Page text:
These, then, define two of the primary ‘lanes’ in my framework:

First, a technocratic pragmatism, which emphasizes the difficulty of politics in a pluralist democracy, particularly one as cumbersome as the American constitutional structure. These candidates emphasize the need for expertise and experience; politics is a difficult game and should be played by those who can effectively manipulate the rules. The heart of the argument is about competence.

Second, an approach focused on picking a fight, which argues that political change comes through force, not persuasion. Victory will come when elected official stand their ground on principles and refuse to accept the supposed limits of the existing political system.

The Clinton/Sanders race made the distinction between these two approaches quite clear, and it might seem as though this describes the entire available spectrum. But there are two other ways of approaching this question, which track in some ways along with the Clinton/Sanders divide, but are each also distinct in important ways. These offer two additional lanes in which candidates might cultivate public support.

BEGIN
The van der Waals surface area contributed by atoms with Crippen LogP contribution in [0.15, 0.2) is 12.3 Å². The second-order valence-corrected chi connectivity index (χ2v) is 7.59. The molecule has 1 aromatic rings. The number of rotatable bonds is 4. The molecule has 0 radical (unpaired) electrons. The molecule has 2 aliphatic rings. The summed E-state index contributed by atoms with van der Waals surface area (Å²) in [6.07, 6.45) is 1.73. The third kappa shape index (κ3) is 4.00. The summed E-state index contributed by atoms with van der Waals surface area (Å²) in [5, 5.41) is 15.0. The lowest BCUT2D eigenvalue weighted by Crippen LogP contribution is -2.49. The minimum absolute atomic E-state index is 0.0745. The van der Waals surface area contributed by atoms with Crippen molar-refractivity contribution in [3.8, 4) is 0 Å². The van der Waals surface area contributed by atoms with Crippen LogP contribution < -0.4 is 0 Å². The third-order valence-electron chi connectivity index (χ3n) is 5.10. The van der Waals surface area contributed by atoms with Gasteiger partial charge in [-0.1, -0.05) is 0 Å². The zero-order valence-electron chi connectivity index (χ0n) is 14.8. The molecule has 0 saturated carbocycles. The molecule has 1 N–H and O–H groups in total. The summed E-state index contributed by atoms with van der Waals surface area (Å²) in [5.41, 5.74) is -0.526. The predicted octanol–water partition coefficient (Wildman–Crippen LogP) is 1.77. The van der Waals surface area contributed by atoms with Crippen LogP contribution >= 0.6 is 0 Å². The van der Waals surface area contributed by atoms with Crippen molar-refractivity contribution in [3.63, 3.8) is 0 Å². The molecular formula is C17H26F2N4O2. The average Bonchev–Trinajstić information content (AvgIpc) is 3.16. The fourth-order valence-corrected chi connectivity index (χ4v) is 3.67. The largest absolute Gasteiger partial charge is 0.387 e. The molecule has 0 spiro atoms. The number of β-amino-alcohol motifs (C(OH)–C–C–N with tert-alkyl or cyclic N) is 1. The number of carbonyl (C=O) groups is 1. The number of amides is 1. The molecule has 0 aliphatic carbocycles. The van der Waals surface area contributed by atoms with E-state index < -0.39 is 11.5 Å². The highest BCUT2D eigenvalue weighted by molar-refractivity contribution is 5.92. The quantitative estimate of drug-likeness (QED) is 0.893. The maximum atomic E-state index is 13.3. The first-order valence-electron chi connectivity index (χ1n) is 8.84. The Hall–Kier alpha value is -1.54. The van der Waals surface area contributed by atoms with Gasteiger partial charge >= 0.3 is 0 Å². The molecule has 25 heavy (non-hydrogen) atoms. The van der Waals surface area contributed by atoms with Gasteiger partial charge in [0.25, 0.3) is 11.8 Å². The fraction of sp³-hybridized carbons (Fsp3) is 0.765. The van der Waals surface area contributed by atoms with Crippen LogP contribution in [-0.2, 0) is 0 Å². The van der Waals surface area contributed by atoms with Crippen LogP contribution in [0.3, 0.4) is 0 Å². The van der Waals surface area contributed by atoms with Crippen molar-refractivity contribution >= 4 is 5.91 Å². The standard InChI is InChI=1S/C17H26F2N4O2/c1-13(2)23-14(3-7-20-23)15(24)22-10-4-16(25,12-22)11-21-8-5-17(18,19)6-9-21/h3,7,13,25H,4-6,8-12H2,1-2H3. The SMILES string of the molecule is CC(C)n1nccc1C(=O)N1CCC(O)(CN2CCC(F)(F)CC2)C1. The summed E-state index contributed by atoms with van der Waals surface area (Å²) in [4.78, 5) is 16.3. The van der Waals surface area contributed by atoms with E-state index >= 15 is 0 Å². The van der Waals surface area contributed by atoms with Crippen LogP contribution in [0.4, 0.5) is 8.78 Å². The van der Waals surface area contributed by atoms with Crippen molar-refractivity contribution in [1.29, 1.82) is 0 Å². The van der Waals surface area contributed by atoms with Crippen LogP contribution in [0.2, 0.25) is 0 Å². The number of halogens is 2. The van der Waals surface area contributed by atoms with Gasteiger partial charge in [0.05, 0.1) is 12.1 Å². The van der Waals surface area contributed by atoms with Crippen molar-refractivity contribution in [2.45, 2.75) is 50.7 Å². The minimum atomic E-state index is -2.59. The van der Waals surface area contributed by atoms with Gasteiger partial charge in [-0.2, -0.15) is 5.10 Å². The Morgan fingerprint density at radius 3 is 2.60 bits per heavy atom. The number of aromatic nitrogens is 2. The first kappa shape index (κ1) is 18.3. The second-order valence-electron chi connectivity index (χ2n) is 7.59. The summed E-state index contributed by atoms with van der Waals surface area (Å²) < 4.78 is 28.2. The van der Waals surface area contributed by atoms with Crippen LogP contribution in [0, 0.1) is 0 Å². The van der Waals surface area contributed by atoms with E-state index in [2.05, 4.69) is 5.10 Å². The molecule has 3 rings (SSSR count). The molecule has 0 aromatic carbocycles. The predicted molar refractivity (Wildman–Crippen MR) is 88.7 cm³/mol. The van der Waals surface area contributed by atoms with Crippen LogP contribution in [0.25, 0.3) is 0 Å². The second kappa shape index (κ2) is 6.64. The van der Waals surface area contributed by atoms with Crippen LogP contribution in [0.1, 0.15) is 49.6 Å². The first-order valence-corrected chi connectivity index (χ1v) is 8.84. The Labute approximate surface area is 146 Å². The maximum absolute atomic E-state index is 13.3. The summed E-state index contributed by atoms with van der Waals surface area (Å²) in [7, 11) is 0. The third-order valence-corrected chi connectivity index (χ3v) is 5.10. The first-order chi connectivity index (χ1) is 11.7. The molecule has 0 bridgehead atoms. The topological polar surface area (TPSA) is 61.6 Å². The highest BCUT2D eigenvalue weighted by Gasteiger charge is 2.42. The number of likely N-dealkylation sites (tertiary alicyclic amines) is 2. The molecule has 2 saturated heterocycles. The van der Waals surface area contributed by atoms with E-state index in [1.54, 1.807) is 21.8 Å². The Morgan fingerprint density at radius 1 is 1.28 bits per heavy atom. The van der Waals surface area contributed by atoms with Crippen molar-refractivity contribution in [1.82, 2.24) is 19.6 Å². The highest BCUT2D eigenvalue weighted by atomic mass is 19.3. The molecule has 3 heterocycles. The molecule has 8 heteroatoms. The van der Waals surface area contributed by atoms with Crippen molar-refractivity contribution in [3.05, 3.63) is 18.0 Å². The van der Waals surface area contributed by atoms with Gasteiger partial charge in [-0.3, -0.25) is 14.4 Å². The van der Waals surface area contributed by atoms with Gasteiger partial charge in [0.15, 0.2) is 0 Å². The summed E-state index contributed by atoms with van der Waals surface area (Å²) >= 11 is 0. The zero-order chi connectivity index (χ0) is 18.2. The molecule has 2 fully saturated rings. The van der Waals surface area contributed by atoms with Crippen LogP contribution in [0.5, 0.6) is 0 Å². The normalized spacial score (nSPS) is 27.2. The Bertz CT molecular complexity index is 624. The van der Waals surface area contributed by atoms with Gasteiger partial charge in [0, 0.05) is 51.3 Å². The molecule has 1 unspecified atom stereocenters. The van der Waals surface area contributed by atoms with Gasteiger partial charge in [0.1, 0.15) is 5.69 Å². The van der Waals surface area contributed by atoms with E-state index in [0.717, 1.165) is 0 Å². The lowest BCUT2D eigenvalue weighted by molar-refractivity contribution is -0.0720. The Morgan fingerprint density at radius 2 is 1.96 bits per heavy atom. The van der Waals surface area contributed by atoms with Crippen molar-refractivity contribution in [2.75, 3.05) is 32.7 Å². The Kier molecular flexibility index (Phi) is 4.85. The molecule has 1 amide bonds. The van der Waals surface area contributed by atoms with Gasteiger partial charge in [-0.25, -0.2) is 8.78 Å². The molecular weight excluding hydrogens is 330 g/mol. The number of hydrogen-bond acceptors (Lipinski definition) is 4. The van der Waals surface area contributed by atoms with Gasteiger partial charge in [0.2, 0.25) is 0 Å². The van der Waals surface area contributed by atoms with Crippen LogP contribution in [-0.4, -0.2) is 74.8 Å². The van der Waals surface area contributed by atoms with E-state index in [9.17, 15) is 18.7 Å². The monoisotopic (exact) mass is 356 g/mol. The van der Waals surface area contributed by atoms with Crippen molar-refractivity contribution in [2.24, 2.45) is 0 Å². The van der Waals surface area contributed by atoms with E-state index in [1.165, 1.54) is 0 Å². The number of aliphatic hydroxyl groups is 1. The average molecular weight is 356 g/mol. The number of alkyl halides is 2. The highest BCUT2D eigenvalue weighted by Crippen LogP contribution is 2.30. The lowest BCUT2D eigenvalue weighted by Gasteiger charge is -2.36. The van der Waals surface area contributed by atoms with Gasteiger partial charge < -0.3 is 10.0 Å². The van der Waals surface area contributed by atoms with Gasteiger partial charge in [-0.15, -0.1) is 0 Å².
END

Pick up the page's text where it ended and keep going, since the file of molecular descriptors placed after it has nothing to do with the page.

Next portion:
The third lane is defined by its appeal to a sort of non-partisan common sense. Its proponents try to cultivate a perception of authenticity that escapes the stuffy technocratic elitism of the pragmatic approach while also avoiding the perception of radicalism attached to the ‘picking fights’ model. These candidates trade on the average voter’s distaste for politics by building a ‘just folks’ persona. To win, they must thread a narrow needle by sticking fairly close to the partisan platform within a given race while still framing their position as essentially non-partisan. This is a difficult task, especially in a highly partisan context, but a successful authenticity candidate can sneak a fairly standard partisan platform into voters’ meals by hiding it amidst an ‘aw shucks’ persona. George W. Bush is arguably a successful example of the authenticity ploy.